RUQ Pain in a Young Woman

July 26, 2016
Brady Pregerson, MD
Brady Pregerson, MD

What do the symptoms and ultrasound image associated with the patient's pain suggest? Would you discharge her to home?

A 35-year-old sexually active, single woman presents to the emergency department (ED) with 18 hours of constant right upper quadrant (RUQ) abdominal pain associated with non-bloody but bilious vomiting and chills. She denies diarrhea, dysuria, and vaginal discharge and has no other complaints. She states that she has had similar pain before that was milder and only lasted a few hours so she never saw a doctor for it. This time it is not going away.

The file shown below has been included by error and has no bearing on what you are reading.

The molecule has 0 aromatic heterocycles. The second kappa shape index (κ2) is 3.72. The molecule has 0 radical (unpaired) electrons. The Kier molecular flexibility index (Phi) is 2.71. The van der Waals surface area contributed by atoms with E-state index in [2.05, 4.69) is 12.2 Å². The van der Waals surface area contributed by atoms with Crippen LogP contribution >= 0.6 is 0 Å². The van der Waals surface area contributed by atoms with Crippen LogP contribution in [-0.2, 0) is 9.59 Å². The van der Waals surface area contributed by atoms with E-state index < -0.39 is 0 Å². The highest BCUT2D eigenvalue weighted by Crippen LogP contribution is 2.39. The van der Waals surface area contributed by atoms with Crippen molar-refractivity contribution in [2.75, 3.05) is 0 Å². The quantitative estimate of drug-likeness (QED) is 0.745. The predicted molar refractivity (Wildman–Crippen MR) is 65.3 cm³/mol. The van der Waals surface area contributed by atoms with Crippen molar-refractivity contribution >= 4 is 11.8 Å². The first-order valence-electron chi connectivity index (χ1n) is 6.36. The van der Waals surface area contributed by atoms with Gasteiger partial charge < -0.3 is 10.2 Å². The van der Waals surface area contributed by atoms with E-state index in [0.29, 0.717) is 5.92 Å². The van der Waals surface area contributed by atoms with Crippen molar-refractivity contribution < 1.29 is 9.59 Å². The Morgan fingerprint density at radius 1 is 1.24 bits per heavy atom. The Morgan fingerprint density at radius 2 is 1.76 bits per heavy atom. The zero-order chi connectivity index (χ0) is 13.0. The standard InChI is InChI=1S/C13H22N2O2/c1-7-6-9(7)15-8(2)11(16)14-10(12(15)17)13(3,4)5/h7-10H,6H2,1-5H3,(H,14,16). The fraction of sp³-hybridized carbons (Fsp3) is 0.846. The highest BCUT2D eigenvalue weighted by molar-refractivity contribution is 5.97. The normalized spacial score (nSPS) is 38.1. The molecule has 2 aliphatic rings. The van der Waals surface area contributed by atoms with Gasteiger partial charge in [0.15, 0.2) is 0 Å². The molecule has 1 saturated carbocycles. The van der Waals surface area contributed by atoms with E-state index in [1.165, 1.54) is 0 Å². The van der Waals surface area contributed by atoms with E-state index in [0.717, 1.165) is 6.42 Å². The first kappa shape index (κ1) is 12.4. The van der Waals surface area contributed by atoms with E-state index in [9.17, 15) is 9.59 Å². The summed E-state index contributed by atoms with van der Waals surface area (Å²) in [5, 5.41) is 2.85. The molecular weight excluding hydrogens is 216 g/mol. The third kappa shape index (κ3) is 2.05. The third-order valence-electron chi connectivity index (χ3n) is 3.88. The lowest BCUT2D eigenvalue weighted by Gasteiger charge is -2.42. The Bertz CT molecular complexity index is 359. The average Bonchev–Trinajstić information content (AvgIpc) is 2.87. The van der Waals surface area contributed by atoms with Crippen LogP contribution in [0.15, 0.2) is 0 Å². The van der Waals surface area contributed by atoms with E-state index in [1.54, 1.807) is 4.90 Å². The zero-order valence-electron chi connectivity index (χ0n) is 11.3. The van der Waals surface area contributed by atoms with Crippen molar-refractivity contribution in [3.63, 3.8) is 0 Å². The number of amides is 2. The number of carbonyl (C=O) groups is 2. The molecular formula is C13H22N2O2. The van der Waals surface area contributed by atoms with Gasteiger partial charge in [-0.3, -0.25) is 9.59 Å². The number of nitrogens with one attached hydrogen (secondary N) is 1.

On physical examination her vital signs are normal although she appears to be in moderate distress with a half-filled emesis bag in her left hand. She is tender in the right upper quadrant and has a positive Murphy’s sign. The rest of the exam is normal.

Blood work including a CBC, metabolic panel, LFTs, UA, and pregnancy test are all completely normal except for 79% PMN’s on the differential. An abdominal ultrasound is performed and one of the images is shown in Figure 1 (please click on image to enarlge).

Question 1. What is notable on this ultrasound image?Question 2. Would you discharge this patient to home?

For answer and discussion, please click here.